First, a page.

The Best Tools for Hedges
Buzz-cutting borders with electric shears can feel mighty satisfying, but your living fence deserves more. Here, TOH landscape contractor Roger Cook lays out what you need to do the job right
SHEARS Electric shears save time and effort when creating dramatic changes in height or width, or for frequent upkeep of fast growers like privet or yew. Working from the bottom up, shape hedges so they are narrower at the top to ensure that lower branches get enough sun to leaf out.
BYPASS PRUNERS Taking the tips off branches neatens a hedge’s silhouette, but regrowth at the cut line can prevent light from reaching the plant’s interior and cause your hedge to gain in girth season after season. To ensure healthy growth inside and out, use pruners to create holes in your hedge. Remove sections of branches at the joint, making a clean cut at a 45° angle. Space the holes at least 1 to 2 feet apart so shrubs don’t look sparse.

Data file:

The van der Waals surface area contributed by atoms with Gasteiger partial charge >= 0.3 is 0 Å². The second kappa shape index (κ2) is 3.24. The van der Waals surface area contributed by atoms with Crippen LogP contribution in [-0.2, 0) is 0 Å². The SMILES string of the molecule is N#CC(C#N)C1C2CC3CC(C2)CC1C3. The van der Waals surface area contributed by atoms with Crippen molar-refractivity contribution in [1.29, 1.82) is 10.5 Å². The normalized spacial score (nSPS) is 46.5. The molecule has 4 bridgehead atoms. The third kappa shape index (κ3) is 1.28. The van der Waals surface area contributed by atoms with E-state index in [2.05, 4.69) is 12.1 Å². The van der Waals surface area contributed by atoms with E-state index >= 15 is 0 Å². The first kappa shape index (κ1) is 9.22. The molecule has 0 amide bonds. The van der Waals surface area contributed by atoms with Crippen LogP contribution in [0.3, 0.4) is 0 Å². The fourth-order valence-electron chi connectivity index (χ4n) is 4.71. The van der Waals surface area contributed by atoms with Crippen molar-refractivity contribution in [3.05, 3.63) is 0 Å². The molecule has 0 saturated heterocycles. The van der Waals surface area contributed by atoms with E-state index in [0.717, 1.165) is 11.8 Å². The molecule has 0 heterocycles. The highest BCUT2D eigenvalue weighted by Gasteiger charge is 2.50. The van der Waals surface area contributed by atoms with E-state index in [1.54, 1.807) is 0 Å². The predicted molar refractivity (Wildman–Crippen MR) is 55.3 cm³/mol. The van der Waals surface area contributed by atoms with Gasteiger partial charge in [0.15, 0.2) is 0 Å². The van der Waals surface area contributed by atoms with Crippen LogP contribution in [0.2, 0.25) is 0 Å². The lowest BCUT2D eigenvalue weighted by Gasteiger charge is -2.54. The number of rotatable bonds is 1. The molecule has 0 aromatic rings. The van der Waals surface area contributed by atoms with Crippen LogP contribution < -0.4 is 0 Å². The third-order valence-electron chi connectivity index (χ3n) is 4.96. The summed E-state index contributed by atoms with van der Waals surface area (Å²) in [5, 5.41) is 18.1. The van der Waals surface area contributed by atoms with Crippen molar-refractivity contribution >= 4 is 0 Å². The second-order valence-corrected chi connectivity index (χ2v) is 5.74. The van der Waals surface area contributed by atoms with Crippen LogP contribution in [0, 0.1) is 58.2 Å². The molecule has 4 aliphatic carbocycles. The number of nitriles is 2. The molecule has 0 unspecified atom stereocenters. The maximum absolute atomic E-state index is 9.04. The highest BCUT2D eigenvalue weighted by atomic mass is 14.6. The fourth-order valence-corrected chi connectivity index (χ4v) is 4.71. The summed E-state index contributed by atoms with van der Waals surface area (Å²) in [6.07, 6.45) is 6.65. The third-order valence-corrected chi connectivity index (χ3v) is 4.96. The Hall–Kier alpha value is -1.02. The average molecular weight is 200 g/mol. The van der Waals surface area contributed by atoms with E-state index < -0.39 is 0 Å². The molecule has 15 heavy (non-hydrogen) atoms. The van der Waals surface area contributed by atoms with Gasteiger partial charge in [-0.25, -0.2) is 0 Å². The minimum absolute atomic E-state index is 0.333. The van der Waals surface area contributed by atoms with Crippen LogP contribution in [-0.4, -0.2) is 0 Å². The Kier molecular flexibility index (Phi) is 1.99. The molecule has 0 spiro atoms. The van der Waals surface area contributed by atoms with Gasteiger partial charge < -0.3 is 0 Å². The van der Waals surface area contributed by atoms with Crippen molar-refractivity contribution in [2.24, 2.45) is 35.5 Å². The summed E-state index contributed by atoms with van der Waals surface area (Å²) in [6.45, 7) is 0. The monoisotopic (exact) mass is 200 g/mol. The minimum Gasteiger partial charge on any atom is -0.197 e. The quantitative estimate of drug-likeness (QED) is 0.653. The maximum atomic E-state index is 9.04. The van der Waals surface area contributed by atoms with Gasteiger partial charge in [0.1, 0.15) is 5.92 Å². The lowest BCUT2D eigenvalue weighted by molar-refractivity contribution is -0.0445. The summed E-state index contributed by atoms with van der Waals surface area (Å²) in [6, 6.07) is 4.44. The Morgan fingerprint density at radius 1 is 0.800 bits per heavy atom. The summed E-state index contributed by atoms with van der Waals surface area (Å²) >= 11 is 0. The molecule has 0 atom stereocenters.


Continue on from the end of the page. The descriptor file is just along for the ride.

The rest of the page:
LOPPERS Got a well-established —or simply overgrown—hedge? Shears and pruners can’t handle stems that are more than three-quarters of an inch around. Keep loppers handy to cut back any branches that big. And no matter how overgrown, never remove more than one-third of a single shrub’s branches at any one time.